What is Post-traumatic Stress Disorder (PTSD)?

Individuals who experienced a life-threatening, traumatic event may develop post-traumatic stress disorder (PTSD). Traumatic events that can trigger PTSD include experiencing or even witnessing assaults (physical and/or sexual assaults), accidents, combat, natural disasters (e.g., tornados, hurricanes, earthquakes), serious medical conditions, or loss of loved ones.

Individuals with PTSD often feel and act as if the traumatic events were recurring. They experience recurrent intrusive distressing recollections of the event, and nightmares. Re-experiencing is deemed the hallmark of PTSD. Persistent avoidance of thoughts, feelings, activities, places, and people that are associated with the trauma is another common symptom in individual with PTSD. They have trouble recalling an important aspect of the trauma, and experience emotional numbing. In addition, people with PTSD experience increased arousal symptoms, such as sleep problems, irritability, hypervigilance, and exaggerated startle response.

Individuals with PTSD often experience feelings of guilt and shame, anger, dissociative symptoms, sexual dysfunction, and suicidal ideation. 

High rates of comorbid disorders for PTSD were also reported.  Substance abuse/dependence, depression, other anxiety disorders, and personality disorder have been reported as major comorbid disorders in individuals with PTSD .  

A lifetime prevalence of PTSD varies ranging from 1% to 14%, depending on surveys.


Diagnostic criteria for PTSD 

  • The person has been exposed to a traumatic event in which both of the following were present: 1) the person experienced, witnessed, or was confronted with an event or events that involved actual or threatened death or serious injury, or a thereat to the physical integrity of self or others; 2) the person's response involved intense fear, helplessness, or horror 
  • The traumatic event is persistently re-experienced in at least one of the following ways 1) recurrent and intrusive distressing recollections of the event, including images, thoughts, or perceptions; 2) recurrent distressing dreams of the event; 3) acting or feeling as if the traumatic event were recurring; 4) intense psychological distress at exposure to internal or external cues that symbolize or resemble an aspect of the traumatic event; 5) psychological reactivity on exposure to internal or external cues that symbolize or resemble an aspect of the traumatic event.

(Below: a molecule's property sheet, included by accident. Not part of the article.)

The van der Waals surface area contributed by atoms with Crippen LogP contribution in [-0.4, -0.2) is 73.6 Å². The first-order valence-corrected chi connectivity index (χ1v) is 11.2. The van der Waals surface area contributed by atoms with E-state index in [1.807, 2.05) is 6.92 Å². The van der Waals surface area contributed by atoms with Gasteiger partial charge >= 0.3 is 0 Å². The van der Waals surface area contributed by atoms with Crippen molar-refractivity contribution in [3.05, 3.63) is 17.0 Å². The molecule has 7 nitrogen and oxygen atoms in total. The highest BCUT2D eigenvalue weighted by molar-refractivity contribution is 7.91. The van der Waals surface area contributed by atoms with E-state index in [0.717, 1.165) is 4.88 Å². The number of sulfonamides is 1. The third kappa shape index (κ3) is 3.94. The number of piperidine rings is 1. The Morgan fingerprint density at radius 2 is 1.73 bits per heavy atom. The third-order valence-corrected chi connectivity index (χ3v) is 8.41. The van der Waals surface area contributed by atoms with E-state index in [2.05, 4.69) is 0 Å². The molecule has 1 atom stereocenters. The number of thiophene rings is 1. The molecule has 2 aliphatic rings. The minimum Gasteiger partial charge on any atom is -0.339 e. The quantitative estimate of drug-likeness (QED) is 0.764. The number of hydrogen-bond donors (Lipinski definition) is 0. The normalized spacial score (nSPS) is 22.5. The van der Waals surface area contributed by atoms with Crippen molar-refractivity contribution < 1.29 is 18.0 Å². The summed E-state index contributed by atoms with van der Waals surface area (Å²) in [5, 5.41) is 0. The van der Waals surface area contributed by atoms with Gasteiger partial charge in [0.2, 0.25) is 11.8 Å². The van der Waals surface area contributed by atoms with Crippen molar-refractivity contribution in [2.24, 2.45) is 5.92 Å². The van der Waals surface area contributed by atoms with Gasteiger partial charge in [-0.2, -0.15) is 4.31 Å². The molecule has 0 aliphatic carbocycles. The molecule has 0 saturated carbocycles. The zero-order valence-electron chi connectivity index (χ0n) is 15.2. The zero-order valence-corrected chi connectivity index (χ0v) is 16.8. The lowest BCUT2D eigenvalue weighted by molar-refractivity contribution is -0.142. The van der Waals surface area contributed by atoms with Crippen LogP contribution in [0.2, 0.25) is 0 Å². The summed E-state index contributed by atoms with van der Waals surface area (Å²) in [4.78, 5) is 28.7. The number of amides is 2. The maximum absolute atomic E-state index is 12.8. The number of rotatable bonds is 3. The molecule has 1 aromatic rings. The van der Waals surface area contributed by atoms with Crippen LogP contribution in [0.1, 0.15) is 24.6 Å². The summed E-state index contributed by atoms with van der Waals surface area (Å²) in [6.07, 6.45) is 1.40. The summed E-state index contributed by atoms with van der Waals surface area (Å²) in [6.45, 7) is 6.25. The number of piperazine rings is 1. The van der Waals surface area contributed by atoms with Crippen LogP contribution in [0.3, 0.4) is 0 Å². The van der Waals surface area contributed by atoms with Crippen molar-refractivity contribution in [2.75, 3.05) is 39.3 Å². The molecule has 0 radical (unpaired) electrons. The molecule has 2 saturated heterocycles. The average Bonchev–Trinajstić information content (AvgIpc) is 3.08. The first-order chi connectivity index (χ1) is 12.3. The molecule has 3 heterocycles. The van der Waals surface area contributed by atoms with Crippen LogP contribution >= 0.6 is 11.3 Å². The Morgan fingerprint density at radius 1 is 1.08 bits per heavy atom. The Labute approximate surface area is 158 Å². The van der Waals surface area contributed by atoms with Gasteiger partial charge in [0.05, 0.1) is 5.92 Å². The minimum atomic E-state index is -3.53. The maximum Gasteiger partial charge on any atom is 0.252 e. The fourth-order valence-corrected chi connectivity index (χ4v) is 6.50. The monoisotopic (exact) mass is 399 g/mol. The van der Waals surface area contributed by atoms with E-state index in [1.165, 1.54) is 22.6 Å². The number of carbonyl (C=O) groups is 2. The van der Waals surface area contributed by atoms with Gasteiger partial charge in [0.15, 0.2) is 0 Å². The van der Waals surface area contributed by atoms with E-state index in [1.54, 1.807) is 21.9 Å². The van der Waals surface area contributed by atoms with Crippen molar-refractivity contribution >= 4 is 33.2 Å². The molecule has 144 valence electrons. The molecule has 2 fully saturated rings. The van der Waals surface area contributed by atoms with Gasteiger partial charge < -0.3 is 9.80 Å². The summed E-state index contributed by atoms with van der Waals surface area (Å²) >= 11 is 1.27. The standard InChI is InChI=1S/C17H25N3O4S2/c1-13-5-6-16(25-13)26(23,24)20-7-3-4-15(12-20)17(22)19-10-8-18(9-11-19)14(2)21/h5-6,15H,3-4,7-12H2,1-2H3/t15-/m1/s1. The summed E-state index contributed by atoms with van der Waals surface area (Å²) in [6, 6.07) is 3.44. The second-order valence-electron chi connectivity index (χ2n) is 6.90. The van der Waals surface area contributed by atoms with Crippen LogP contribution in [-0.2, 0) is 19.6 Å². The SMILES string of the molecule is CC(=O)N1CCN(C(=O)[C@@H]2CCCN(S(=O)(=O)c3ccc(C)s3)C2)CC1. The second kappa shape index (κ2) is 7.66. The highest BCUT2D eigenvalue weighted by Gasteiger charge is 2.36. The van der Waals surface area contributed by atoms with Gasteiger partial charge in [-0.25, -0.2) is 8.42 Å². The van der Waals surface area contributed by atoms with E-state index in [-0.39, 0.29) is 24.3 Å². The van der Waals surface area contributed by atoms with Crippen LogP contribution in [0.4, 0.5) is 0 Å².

• Persistent avoidance of stimuli associated with the trauma and numbing of general responsiveness, as indicated by at least three of the following: 1) efforts to avoid thoughts, feelings, or conversions associated with the trauma; 2) efforts to avoid activities, places, or people that arouse recollections of the trauma; 3) inability to recall an important aspect of the trauma; 4) markedly diminished interest or participation in significant activities; 5) feeling of detachment or estrangement from others; 6) restricted range of affect; 7) sense of a foreshortened future 
  • Persistent symptoms of increased arousal, as indicated by at least two of the following: 1) difficulty falling or staying asleep; 2) irritability or outburst of anger: 3) difficulty concentrating; 4) hypervigilance; 5) exaggerated startle response 
  • Duration of the disturbance is more than 1 month. 
  • ​The disturbance causes clinically significant distress or impairment in social, occupational, or other important areas of functioning.



There are several forms of empirically validated cognitive-behavioral treatments including Prolonged Exposure, Cognitive Processing Therapy, and Stress Inoculation Training.  These treatment protocols typically consist of exposure and cognitive treatment elements.  Prolonged Exposure asks the individual to expose him/herself to the traumatic memory. In vivo situational exposure ask the individual to enter the least fearful real-life situation toward the most fearful situation. These exposure processes guide the individual stay in the imaginal or real-life situations long enough until he/she becomes habituated the trauma-related, fear-provoking situations and the fear levels drop. Writing about the traumatic event was employed in Cognitive Processing Therapy and may be a milder form of exposure.  The cognitive part of therapy helps the person identify negative emotions (e.g., fear, guilt, anger) and erroneous thought patterns (e.g., a similar traumatic event will soon happen to me again) associated with the traumatic event.  The person learns how to modify these erroneous assumptions to more logical ones. In addition, relaxation training and coping skills training may be integrated. 

The TADC offers variety of empirically validated cognitive behavioral treatment methods for individuals (both adults and children) with PTSD. 



American Psychiatric Association. (1994). Diagnostic and statistical manual of mental disorders, fourth edition. Washington, DC: American Psychiatric Association. 

Foa, E. B., & Meadows, E. A. (1997).  Psychosocial treatments for Posttraumatic Stress Disorder: A critical review.  Annual Review of Psychology, 48, 449-480. 

Foa, E.B., & Rothbaum, B.O (1998). Treating the trauma of rape. New York: The Guilford Press. 

Foy, D. W. (1992). Treating PTSD: Cognitive-behavioral strategies. New York: Guilford. 

Kessler, R.C., Sonnega, A., Bromet, E., Hughes, M., & Nelson, C.B. (1995). Posttraumatic stress disorder in the national comorbidity survey. Archives of General Psychiatry, 52, 1048-1060. 

Resick, P. A. & Schnicke, M. K. (1993). Cognitive processing therapy for rape victims: A treatment manual. Newbury Park, CA: Sage Publications, Inc. 

Veronen L.J., & Kilpatrick, D.G. (1983). Stress management for rape victims. In D. Meichenbaum & M.E. Jaremko (Eds). Stress reduction and prevention. New York: Plenum. ​